Social search had been on my mind for two and a half years now. Back then, I expected Google (Nasdaq: GOOG ) to buy Twitter and use the microblogger's conversational technology to transform search. Microsoft (Nasdaq: MSFT ) couldn't remain idle, I argued, calling on CEO Steve Ballmer to make a bid for Twitter before it was too late.
"When it comes to search, it's important to understand the sources to which we ascribe value. Friends are more valuable to us than strangers, but strangers also have value. Social networks have seen to that by providing a mechanism for indexing groupthink [and] Twitter aggregates these digital conversations better than any other platform on the Web," I wrote at the time.
Microsoft is finally listening. Last week, Mr. Softy expanded its partnership with Facebook to include deeper integration with the Bing search engine. The idea: Let your friends help you make better decisions about what to read, where to travel, what to buy, and so on. Here's a closer look at how the two are cooperating:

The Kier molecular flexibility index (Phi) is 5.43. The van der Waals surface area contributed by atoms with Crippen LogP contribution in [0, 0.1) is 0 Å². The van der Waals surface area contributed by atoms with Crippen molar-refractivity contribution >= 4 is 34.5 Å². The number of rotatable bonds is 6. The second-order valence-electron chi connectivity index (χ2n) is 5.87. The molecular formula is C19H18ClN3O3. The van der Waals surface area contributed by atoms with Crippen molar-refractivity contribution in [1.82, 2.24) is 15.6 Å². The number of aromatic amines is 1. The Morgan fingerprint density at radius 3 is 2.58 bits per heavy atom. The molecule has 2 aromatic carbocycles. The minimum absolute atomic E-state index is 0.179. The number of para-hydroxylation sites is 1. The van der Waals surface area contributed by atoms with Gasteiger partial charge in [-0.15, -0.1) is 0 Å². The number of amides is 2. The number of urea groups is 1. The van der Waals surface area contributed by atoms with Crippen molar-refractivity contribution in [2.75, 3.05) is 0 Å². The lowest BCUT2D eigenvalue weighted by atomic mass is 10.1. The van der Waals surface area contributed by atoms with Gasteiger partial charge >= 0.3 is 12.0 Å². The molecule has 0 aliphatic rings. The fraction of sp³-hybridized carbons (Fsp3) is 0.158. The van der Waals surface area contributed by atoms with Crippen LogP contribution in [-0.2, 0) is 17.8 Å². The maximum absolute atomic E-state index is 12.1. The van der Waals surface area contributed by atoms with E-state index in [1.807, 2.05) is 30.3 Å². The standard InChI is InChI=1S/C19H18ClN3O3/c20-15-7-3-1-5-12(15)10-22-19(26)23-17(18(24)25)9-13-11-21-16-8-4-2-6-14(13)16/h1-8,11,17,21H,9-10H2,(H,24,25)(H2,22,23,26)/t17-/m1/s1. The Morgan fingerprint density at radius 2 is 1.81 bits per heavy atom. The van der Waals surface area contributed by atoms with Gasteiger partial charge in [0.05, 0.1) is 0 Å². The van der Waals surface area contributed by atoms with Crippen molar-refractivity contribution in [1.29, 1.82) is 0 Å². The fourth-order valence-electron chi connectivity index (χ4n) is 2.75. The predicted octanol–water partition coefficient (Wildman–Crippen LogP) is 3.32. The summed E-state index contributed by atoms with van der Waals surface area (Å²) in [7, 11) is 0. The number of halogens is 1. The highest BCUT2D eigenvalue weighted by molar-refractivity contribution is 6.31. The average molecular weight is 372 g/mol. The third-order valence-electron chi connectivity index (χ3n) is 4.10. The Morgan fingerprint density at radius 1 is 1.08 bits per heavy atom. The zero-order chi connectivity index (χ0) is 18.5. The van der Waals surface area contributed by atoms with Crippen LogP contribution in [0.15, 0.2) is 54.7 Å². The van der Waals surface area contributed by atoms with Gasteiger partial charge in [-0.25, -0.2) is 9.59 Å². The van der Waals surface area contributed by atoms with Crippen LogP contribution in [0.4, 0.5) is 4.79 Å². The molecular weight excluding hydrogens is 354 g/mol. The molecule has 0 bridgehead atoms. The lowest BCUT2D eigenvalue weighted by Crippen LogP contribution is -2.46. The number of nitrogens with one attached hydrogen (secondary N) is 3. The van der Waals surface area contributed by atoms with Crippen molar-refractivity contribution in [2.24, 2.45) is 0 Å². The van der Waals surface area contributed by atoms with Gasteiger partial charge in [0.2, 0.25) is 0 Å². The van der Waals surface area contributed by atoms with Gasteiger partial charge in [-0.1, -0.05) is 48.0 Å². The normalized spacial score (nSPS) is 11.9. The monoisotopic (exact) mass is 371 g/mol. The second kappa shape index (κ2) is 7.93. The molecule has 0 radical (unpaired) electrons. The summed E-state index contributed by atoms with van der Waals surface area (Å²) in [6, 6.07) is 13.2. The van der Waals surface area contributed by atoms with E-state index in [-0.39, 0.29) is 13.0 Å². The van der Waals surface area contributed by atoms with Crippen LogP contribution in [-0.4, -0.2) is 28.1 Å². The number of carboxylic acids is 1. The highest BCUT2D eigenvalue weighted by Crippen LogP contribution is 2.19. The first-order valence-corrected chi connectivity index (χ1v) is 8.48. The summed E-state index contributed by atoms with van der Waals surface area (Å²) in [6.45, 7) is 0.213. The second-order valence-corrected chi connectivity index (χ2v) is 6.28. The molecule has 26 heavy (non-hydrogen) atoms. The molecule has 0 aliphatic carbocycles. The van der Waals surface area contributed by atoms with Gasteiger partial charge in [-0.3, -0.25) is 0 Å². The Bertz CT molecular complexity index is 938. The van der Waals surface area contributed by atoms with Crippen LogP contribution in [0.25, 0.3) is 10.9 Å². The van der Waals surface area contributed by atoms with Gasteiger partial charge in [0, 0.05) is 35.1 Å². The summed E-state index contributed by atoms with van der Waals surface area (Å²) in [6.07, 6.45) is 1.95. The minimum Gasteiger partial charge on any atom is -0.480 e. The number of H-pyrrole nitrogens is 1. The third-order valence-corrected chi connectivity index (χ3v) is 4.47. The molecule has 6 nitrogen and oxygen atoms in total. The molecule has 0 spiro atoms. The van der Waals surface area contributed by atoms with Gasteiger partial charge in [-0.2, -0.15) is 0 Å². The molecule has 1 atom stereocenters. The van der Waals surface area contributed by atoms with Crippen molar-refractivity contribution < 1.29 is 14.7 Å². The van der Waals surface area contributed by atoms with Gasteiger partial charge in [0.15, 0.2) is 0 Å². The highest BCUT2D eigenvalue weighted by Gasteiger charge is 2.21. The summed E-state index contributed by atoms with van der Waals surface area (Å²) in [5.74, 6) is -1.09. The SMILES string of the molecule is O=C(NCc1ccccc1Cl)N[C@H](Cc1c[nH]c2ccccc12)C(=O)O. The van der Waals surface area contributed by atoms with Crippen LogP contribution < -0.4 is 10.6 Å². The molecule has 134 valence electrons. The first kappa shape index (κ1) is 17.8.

Your thank-you card is in the mail, Mr. Zuckerberg
Clearly, Microsoft wants Bing to become a legitimate alternative to Google. Success has come slowly but it is coming. The most recent data from comScore shows Mr. Softy's search engine joining Yahoo! (Nasdaq: YHOO ) as the only two to gain share again in April. Adding social features should continue to aid the cause.
Even so, Microsoft shouldn't get all the credit for Bing's success. Facebook's hatred of Google probably also has something to do with Mr. Softy getting more social. The Big G aggregates all sorts of social data from its own sites and Twitter, and its "+1" feature acts as a kind of social signaling. Only deep Facebook integration is lacking. The Social Network's response? Why to bear-hug Bing, of course.
Whether these feature additions will mean more market share for the junior search engine remains to be seen, but friend-enabled filtering may be exactly what overstimulated searchers need right now. Do you agree? Disagree? Let us know what you think about Google, Bing, and the future of search by using the comments box below.
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